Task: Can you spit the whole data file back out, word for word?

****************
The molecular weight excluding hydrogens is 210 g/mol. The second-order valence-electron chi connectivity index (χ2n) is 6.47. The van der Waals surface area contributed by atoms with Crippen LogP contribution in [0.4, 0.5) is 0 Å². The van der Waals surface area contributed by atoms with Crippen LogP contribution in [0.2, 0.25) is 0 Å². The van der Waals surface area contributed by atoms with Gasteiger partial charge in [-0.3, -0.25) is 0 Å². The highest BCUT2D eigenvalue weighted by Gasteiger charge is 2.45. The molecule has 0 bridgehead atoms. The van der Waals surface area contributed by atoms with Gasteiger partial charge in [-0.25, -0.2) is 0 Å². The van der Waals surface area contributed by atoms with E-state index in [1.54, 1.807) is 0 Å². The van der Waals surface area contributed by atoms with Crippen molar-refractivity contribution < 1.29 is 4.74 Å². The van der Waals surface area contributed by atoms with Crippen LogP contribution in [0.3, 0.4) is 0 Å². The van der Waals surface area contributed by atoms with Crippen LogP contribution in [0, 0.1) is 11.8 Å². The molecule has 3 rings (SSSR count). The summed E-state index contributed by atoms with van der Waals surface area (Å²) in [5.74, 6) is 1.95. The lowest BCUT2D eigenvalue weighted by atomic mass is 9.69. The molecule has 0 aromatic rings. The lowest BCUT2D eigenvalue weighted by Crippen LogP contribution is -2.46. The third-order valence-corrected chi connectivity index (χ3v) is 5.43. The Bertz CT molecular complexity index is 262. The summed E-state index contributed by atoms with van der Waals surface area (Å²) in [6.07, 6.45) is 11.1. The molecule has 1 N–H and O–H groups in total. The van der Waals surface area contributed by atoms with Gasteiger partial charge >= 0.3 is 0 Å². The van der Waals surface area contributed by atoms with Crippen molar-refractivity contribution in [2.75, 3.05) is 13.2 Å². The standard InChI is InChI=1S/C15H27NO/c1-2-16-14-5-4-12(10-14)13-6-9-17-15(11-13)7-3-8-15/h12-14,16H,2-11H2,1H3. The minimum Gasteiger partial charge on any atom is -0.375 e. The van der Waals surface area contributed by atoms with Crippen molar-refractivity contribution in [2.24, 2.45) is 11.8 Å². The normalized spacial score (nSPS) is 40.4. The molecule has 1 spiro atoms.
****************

The molecular weight excluding hydrogens is 210 g/mol. The second-order valence-electron chi connectivity index (χ2n) is 6.47. The van der Waals surface area contributed by atoms with Crippen LogP contribution in [0.4, 0.5) is 0 Å². The van der Waals surface area contributed by atoms with Crippen LogP contribution in [0.2, 0.25) is 0 Å². The van der Waals surface area contributed by atoms with Gasteiger partial charge in [-0.3, -0.25) is 0 Å². The highest BCUT2D eigenvalue weighted by Gasteiger charge is 2.45. The molecule has 0 bridgehead atoms. The van der Waals surface area contributed by atoms with Gasteiger partial charge in [-0.25, -0.2) is 0 Å². The van der Waals surface area contributed by atoms with E-state index in [1.54, 1.807) is 0 Å². The van der Waals surface area contributed by atoms with Crippen molar-refractivity contribution < 1.29 is 4.74 Å². The van der Waals surface area contributed by atoms with Crippen LogP contribution in [0.3, 0.4) is 0 Å². The van der Waals surface area contributed by atoms with Crippen LogP contribution in [0, 0.1) is 11.8 Å². The molecule has 3 rings (SSSR count). The summed E-state index contributed by atoms with van der Waals surface area (Å²) in [5.74, 6) is 1.95. The lowest BCUT2D eigenvalue weighted by atomic mass is 9.69. The molecule has 0 aromatic rings. The lowest BCUT2D eigenvalue weighted by Crippen LogP contribution is -2.46. The third-order valence-corrected chi connectivity index (χ3v) is 5.43. The Bertz CT molecular complexity index is 262. The summed E-state index contributed by atoms with van der Waals surface area (Å²) in [6.07, 6.45) is 11.1. The molecule has 1 N–H and O–H groups in total. The van der Waals surface area contributed by atoms with Gasteiger partial charge >= 0.3 is 0 Å². The van der Waals surface area contributed by atoms with Crippen molar-refractivity contribution in [2.75, 3.05) is 13.2 Å². The standard InChI is InChI=1S/C15H27NO/c1-2-16-14-5-4-12(10-14)13-6-9-17-15(11-13)7-3-8-15/h12-14,16H,2-11H2,1H3. The minimum Gasteiger partial charge on any atom is -0.375 e. The van der Waals surface area contributed by atoms with Crippen molar-refractivity contribution in [2.24, 2.45) is 11.8 Å². The normalized spacial score (nSPS) is 40.4. The molecule has 1 spiro atoms.